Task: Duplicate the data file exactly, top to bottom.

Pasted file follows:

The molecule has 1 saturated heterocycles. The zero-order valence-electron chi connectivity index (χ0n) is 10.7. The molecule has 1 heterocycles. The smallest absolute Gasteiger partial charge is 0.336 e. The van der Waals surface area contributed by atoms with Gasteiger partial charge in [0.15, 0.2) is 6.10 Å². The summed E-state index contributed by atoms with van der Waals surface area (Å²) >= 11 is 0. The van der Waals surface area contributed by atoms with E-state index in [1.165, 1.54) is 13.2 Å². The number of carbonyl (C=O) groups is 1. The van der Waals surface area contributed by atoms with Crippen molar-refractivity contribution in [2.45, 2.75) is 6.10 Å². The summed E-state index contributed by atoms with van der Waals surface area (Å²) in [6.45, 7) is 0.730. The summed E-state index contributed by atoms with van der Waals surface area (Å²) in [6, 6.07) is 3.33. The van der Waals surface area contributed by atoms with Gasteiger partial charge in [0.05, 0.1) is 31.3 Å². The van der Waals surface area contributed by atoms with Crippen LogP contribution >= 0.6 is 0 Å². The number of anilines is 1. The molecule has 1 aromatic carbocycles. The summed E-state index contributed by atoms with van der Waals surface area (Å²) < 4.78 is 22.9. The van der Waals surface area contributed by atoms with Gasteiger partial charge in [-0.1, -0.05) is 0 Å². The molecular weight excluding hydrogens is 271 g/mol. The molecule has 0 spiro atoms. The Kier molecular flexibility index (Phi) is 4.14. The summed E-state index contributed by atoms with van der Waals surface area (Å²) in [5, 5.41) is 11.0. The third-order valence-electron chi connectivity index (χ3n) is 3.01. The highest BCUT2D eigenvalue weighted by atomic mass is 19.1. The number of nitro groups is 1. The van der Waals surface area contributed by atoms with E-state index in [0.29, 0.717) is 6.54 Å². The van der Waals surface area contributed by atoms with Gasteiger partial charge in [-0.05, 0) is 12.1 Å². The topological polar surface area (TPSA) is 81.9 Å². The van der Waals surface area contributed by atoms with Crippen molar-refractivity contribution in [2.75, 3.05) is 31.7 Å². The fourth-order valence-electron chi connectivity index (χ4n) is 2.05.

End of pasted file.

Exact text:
The molecule has 1 saturated heterocycles. The zero-order valence-electron chi connectivity index (χ0n) is 10.7. The molecule has 1 heterocycles. The smallest absolute Gasteiger partial charge is 0.336 e. The van der Waals surface area contributed by atoms with Gasteiger partial charge in [0.15, 0.2) is 6.10 Å². The summed E-state index contributed by atoms with van der Waals surface area (Å²) >= 11 is 0. The van der Waals surface area contributed by atoms with E-state index in [1.165, 1.54) is 13.2 Å². The number of carbonyl (C=O) groups is 1. The van der Waals surface area contributed by atoms with Crippen molar-refractivity contribution in [2.45, 2.75) is 6.10 Å². The summed E-state index contributed by atoms with van der Waals surface area (Å²) in [6.45, 7) is 0.730. The summed E-state index contributed by atoms with van der Waals surface area (Å²) in [6, 6.07) is 3.33. The van der Waals surface area contributed by atoms with Gasteiger partial charge in [0.05, 0.1) is 31.3 Å². The van der Waals surface area contributed by atoms with Crippen LogP contribution >= 0.6 is 0 Å². The number of anilines is 1. The molecule has 1 aromatic carbocycles. The summed E-state index contributed by atoms with van der Waals surface area (Å²) < 4.78 is 22.9. The van der Waals surface area contributed by atoms with Gasteiger partial charge in [-0.1, -0.05) is 0 Å². The molecular weight excluding hydrogens is 271 g/mol. The molecule has 0 spiro atoms. The Kier molecular flexibility index (Phi) is 4.14. The summed E-state index contributed by atoms with van der Waals surface area (Å²) in [5, 5.41) is 11.0. The third-order valence-electron chi connectivity index (χ3n) is 3.01. The highest BCUT2D eigenvalue weighted by atomic mass is 19.1. The number of nitro groups is 1. The van der Waals surface area contributed by atoms with E-state index in [0.29, 0.717) is 6.54 Å². The van der Waals surface area contributed by atoms with Gasteiger partial charge in [-0.05, 0) is 12.1 Å². The topological polar surface area (TPSA) is 81.9 Å². The van der Waals surface area contributed by atoms with Crippen molar-refractivity contribution in [2.75, 3.05) is 31.7 Å². The fourth-order valence-electron chi connectivity index (χ4n) is 2.05.